Where had I read that? Who had written it? It was so exactly the way I felt, the way that, as a child, I had always felt until I forced myself to "get into the swim," "be one of the crowd"—a good sort, on the ball, hep. And what a hash I had made of "togetherness"! I shrugged the memory of failure away. Everyone doesn't have to live in a heap. Painters, writers, musicians are lonely people. So are statesmen and admirals and generals. But then, I added to be fair, so are criminals and lunatics. Let's just say, not to be too flattering, that true individuals are lonely. It's not a virtue—the reverse, if anything. One ought to share and communicate if one is to be a useful member of the tribe. The fact that I was so much happier when I was alone was surely the sign of a faulty, a neurotic character. I had said this so often to myself in the past five years that now, that evening, I just shrugged my shoulders and, hugging my solitude to me, walked across the big lobby to the door and went out to have a last look at the evening.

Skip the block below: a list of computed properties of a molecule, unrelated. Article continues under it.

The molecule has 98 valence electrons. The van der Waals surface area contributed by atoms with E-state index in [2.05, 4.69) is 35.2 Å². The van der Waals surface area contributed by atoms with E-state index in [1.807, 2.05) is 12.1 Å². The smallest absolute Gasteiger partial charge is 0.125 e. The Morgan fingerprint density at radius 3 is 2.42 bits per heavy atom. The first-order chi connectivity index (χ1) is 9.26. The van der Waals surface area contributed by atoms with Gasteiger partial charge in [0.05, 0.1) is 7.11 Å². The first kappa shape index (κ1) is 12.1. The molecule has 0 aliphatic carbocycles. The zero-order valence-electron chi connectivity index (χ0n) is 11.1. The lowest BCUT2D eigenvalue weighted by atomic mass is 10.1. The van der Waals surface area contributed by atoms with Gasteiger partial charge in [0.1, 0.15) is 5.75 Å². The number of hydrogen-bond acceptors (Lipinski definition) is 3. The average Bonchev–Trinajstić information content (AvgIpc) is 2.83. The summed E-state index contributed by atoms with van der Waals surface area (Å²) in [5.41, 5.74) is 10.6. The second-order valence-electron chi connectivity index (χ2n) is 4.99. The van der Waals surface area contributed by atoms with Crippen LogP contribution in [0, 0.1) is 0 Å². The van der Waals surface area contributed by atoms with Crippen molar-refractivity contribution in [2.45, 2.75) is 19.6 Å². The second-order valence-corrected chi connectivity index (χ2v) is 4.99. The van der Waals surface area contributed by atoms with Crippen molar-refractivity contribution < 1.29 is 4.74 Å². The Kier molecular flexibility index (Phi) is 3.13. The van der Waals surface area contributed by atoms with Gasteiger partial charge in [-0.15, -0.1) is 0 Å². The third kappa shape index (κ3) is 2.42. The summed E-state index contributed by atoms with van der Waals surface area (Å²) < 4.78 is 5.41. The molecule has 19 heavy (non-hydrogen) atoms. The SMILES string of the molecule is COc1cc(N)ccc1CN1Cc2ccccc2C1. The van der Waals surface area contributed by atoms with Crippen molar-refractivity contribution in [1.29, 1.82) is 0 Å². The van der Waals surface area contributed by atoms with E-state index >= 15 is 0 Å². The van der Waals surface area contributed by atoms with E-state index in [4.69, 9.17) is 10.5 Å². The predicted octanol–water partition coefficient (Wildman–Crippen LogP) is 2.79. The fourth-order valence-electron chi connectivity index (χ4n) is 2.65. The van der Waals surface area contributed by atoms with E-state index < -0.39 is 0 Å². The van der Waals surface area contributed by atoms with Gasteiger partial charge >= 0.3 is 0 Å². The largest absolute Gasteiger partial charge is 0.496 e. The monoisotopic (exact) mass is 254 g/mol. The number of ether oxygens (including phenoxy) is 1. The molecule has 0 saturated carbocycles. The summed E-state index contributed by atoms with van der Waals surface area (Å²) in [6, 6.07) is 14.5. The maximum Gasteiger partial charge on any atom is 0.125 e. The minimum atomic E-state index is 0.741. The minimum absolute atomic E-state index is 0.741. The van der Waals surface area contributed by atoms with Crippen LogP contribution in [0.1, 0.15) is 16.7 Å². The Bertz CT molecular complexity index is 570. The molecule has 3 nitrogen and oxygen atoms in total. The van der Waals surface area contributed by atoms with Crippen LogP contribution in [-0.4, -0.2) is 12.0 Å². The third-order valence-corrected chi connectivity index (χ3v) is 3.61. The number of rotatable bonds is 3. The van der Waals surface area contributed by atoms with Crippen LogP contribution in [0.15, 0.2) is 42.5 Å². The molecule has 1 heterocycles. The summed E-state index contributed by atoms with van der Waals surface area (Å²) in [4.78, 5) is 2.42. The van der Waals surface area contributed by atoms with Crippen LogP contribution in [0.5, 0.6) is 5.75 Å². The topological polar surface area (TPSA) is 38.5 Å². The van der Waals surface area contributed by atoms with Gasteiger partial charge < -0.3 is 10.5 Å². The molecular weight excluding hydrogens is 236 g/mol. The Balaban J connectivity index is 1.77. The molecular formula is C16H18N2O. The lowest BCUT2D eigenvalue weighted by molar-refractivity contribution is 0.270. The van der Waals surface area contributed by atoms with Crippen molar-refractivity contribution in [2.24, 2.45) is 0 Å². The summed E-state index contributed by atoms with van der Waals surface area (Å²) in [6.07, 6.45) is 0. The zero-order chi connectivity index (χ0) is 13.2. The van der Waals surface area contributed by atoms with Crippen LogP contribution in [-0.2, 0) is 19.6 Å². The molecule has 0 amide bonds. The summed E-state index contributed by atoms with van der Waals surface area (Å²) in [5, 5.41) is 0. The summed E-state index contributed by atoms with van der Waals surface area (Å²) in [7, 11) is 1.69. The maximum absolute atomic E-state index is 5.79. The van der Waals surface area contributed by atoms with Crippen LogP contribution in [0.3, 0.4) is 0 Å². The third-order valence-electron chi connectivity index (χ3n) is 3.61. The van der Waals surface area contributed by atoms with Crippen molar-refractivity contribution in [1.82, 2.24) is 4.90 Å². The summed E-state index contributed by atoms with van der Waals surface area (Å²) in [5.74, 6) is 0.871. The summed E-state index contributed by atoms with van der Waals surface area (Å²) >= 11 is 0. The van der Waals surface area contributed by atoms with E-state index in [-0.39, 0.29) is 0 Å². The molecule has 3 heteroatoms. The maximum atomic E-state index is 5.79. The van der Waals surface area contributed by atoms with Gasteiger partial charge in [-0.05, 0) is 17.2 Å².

I want to write like that; I want to write things that make people go, "Yes!" If you look past the character's standpoint, once again, Fleming has shown his capacity for tapping into my thought processes and feelings on things. Way to go, Ian. Hooray for understanding the careful balance between lonely and lost-in-the-crowd, between creativity and constriction, and for then putting that all down into some kind of communicable form. It hasn't taught me anything, per se, but sometimes it's helpful just to have repitition of thoughts, especially from external sources.
Someday, I will be a writer, but today is not that day, because I have to go back to work!